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May 4, 2020  

A Challenge to Fox’s Medical Expert Dr. Marc Siegel

Gary Null PhD, May 4, 2020

 

Last Friday evening, Fox’s Tucker Carlson Show invited his favorite physician, Dr. Marc Siegel from New York University’s medical school, on his program.  Dr. Siegel is a regular contributor on the COVID19 pandemic for Fox.  He made an emphatic statement that Vitamin C plays no role in the prevention and treatment of coronavirus despite evidence to the contrary.  Instead he emphasized the need for new medications and a vaccine. 

It is expected that a COVID19 vaccine will be fast tracked through the FDA so it becomes available more rapidly.  CNBC News has already reported that White House advisor Dr. Anthony Fauci and other US health officials are collaborating with the drug company Moderna to fast track its COVID19 vaccine that is now in development. In order to expedite medical interventions that are determined to be critical, the FDA permits fast tracking, which lightens the otherwise rigorous clinical trial process and lessens the requirement of long-term assessment to properly evaluate a drug’s or vaccine’s efficacy and safety. According to DrugWatch, many fast tracked drugs have resulted in black box warnings, an FDA flagging of a product as carrying serious adverse risks after its approval and licensure.

Therefore, we want to challenge Tucker’s guest Dr. Siegel. Either they are both uninformed about the peer-review medical literature in the National Library of Medicine and the countless positive patient results from physicians using complementary medicine and Vitamin C therapy for over 5 decades to treat infectious illnesses, including HIV and respiratory infections or they are in denial.  

This may be intentional neglect – making a concerted choice to refuse to acknowledge something in order to avoid contradicting personally held beliefs.

We hope that Tucker and Siegel will be open to interview doctors and patients who have defeated viral infections by non-drug regimens and without vaccination.  There are over 2,600 studies listed in the National Institutes of Health PubMed database specifically addressing Vitamin C therapy and supplementation to prevent and treat infectious diseases; most of these concern respiratory infections.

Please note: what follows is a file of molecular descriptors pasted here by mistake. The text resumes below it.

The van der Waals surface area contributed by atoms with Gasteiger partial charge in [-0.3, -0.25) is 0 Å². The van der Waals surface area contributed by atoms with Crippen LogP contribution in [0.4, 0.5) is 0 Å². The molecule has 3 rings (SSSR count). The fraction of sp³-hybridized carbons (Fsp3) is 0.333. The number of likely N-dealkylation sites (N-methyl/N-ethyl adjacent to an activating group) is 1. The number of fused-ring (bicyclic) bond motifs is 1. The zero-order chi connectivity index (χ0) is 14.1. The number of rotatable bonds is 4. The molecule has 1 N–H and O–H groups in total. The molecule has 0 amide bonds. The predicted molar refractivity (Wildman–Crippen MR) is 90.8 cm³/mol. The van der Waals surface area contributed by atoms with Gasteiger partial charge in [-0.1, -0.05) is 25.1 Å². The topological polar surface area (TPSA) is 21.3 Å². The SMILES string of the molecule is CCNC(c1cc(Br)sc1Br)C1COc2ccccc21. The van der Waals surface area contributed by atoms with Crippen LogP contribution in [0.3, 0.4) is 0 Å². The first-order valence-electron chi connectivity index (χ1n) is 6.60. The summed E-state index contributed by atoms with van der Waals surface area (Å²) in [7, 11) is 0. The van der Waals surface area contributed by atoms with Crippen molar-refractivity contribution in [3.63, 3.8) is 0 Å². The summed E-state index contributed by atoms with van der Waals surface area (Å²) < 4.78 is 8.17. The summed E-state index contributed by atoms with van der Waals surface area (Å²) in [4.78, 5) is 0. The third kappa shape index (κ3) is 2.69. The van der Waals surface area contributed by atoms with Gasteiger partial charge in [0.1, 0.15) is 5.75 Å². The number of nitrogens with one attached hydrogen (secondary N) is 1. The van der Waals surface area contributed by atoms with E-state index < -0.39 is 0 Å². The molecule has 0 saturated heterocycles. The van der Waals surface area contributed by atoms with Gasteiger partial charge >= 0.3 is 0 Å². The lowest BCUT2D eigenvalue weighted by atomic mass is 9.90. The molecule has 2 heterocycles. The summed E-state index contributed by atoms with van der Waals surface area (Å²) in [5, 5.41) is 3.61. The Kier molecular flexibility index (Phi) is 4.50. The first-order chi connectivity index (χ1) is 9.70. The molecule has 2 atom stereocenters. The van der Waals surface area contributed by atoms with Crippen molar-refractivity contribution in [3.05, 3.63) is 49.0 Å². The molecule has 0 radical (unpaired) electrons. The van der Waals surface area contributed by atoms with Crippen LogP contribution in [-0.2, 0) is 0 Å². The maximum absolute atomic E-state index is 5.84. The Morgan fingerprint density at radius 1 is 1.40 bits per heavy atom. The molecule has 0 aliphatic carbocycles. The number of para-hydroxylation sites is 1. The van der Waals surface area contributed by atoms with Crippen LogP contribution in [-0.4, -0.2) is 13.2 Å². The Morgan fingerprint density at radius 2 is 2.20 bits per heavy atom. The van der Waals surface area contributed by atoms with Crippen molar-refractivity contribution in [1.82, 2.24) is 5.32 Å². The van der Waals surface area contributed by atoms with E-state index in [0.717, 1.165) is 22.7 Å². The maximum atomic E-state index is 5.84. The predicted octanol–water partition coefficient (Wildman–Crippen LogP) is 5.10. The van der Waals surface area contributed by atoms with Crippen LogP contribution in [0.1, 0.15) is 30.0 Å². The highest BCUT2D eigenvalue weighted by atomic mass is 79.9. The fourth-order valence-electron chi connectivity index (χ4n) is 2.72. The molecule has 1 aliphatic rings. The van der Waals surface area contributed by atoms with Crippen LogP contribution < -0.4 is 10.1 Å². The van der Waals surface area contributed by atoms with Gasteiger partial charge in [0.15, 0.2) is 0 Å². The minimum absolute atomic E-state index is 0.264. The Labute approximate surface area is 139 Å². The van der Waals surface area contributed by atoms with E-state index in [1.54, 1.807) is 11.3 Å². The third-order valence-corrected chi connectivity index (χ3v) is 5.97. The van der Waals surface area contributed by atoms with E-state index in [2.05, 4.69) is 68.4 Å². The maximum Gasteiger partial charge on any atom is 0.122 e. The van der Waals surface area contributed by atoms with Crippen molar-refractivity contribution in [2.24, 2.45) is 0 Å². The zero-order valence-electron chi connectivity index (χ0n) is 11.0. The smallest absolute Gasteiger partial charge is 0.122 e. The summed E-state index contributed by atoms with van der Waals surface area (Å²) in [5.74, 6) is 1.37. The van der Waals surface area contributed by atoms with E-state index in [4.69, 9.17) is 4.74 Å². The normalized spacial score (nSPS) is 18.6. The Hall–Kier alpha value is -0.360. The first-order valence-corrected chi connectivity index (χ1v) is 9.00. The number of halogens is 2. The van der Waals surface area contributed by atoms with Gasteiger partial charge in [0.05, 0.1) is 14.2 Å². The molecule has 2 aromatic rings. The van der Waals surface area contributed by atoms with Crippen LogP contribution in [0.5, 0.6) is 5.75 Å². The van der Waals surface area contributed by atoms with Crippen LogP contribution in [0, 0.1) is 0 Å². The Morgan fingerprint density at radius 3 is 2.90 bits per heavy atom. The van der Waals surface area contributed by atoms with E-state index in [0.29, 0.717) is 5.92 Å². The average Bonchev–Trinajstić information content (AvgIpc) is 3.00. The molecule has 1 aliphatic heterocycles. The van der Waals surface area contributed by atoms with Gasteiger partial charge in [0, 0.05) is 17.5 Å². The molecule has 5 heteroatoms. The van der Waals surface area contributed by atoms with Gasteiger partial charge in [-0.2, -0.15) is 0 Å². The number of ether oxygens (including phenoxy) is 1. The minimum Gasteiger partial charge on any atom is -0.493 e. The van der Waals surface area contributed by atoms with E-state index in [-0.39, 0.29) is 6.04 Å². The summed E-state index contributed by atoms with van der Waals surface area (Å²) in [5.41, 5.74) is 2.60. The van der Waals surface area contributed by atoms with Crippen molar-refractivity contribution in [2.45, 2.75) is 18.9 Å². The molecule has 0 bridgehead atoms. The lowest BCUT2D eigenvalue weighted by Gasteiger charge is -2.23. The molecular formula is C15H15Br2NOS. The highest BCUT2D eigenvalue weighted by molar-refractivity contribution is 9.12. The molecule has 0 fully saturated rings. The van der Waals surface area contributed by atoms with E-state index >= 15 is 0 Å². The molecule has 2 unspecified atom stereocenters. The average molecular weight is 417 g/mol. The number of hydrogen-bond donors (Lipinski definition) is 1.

Below are some of the more important studies, especially regarding the importance of Vitamin C for strengthening the innate and adaptive immune systems. Both of these immune systems are essential for protecting ourselves from COVID19, whereas a vaccine will only act on a single immune system that triggers antibody production.

 

Current Clinical Trial Underway and listed in the US National Library of Medicine’s database of Clinical Trials:  Vitamin C Infusion for the Treatment of Severe 2019-nCoV Infected Pneumonia

 

A new clinical trial to test high-dose vitamin C in patients with COVID-19 (University of Otago, New Zealand)

Critical Care, April 2020

Efficacy of Mega dose Vitamin C against Covid19

 

 

Vitamin C and SARS coronavirus (University of Helsinki)

Journal of Antimicrobial Chemotherapy, December 2203

The possibility that vitamin C affects severe viral respiratory tract infections would seem to warrant further study, especially in light of the recent SARS epidemic.

 

 

Vitamin C and Infections (University of Helskinki)

Nutrients, April 2017

  • Reviewed 148 studies on vitamin C deficiency associated with diverse viral and bacteria infections and pneumonia.
  • Found that in active people, shortened duration of colds effectively

 

The effectiveness of vitamin C in preventing and relieving the symptoms of virus-induced respiratory infections

Journal of Manipulative Physiological Therapy, October 1999

Megadose Vitamin C before and after flu infections and colds improved symptoms compared to placebo group

 

The clinical effects of vitamin C supplementation in elderly hospitalised patients with acute respiratory infections (Huddersfield University)

International Journal Vitamin Research, 1994

A randomised double-blind trial showing the effectiveness of vitamin C/placebo supplementation conducted on 57 elderly patients admitted to hospital with acute respiratory infections (bronchitis and bronchopneumonia). 

 

 

Vitamin C Is an Essential Factor on the Anti-viral Immune Responses through the Production of Interferon-α/β at the Initial Stage of Influenza A Virus (H3N2) Infection (Seoul National University College of Medicine

Immunology Network, April 2013

Vitamin C is an essential factor for anti-viral immune responses at the early stage of Influenza A infection.

 

 

 

 

Vitamin C Is an Essential Factor on the Anti-viral Immune Responses through the Production of Interferon-α/β at the Initial Stage of Influenza A Virus (H3N2) Infection (Seoul University College of Medicine)